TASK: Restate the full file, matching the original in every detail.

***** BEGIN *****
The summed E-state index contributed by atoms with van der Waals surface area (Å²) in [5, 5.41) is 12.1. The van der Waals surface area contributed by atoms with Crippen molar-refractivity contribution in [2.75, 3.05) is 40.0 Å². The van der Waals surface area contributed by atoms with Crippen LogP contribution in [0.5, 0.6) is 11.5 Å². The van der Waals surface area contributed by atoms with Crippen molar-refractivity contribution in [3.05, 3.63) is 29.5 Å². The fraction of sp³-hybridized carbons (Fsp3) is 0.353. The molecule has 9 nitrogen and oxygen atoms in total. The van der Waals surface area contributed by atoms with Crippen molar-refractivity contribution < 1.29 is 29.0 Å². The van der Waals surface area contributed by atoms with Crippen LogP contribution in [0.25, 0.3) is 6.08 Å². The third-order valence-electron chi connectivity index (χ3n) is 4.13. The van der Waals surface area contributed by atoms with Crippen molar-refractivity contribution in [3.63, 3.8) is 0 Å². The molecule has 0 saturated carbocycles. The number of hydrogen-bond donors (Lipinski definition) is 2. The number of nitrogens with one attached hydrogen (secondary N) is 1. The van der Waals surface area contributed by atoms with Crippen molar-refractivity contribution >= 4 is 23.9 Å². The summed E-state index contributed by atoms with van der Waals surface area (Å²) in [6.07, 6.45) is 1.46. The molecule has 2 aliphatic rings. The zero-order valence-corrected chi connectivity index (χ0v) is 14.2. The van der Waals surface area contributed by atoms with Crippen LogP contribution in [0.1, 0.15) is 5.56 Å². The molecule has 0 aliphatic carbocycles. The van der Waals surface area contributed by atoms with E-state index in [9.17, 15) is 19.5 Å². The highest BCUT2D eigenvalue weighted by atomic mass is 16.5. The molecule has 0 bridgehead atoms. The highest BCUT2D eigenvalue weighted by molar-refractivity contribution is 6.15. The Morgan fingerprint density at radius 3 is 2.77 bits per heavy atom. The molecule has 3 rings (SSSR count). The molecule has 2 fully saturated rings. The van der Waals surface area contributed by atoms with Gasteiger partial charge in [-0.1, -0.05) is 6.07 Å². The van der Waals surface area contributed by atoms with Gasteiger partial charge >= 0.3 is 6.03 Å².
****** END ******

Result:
The summed E-state index contributed by atoms with van der Waals surface area (Å²) in [5, 5.41) is 12.1. The van der Waals surface area contributed by atoms with Crippen molar-refractivity contribution in [2.75, 3.05) is 40.0 Å². The van der Waals surface area contributed by atoms with Crippen LogP contribution in [0.5, 0.6) is 11.5 Å². The van der Waals surface area contributed by atoms with Crippen molar-refractivity contribution in [3.05, 3.63) is 29.5 Å². The fraction of sp³-hybridized carbons (Fsp3) is 0.353. The molecule has 9 nitrogen and oxygen atoms in total. The van der Waals surface area contributed by atoms with Crippen molar-refractivity contribution < 1.29 is 29.0 Å². The van der Waals surface area contributed by atoms with Crippen LogP contribution in [0.25, 0.3) is 6.08 Å². The third-order valence-electron chi connectivity index (χ3n) is 4.13. The van der Waals surface area contributed by atoms with Crippen molar-refractivity contribution in [3.63, 3.8) is 0 Å². The molecule has 0 saturated carbocycles. The number of hydrogen-bond donors (Lipinski definition) is 2. The number of nitrogens with one attached hydrogen (secondary N) is 1. The van der Waals surface area contributed by atoms with Crippen molar-refractivity contribution >= 4 is 23.9 Å². The summed E-state index contributed by atoms with van der Waals surface area (Å²) in [6.07, 6.45) is 1.46. The molecule has 2 aliphatic rings. The zero-order valence-corrected chi connectivity index (χ0v) is 14.2. The van der Waals surface area contributed by atoms with Crippen LogP contribution in [0.1, 0.15) is 5.56 Å². The molecule has 0 aliphatic carbocycles. The van der Waals surface area contributed by atoms with E-state index in [9.17, 15) is 19.5 Å². The highest BCUT2D eigenvalue weighted by atomic mass is 16.5. The molecule has 0 bridgehead atoms. The highest BCUT2D eigenvalue weighted by molar-refractivity contribution is 6.15. The Morgan fingerprint density at radius 3 is 2.77 bits per heavy atom. The molecule has 3 rings (SSSR count). The molecule has 2 fully saturated rings. The van der Waals surface area contributed by atoms with Gasteiger partial charge in [-0.1, -0.05) is 6.07 Å². The van der Waals surface area contributed by atoms with Gasteiger partial charge >= 0.3 is 6.03 Å².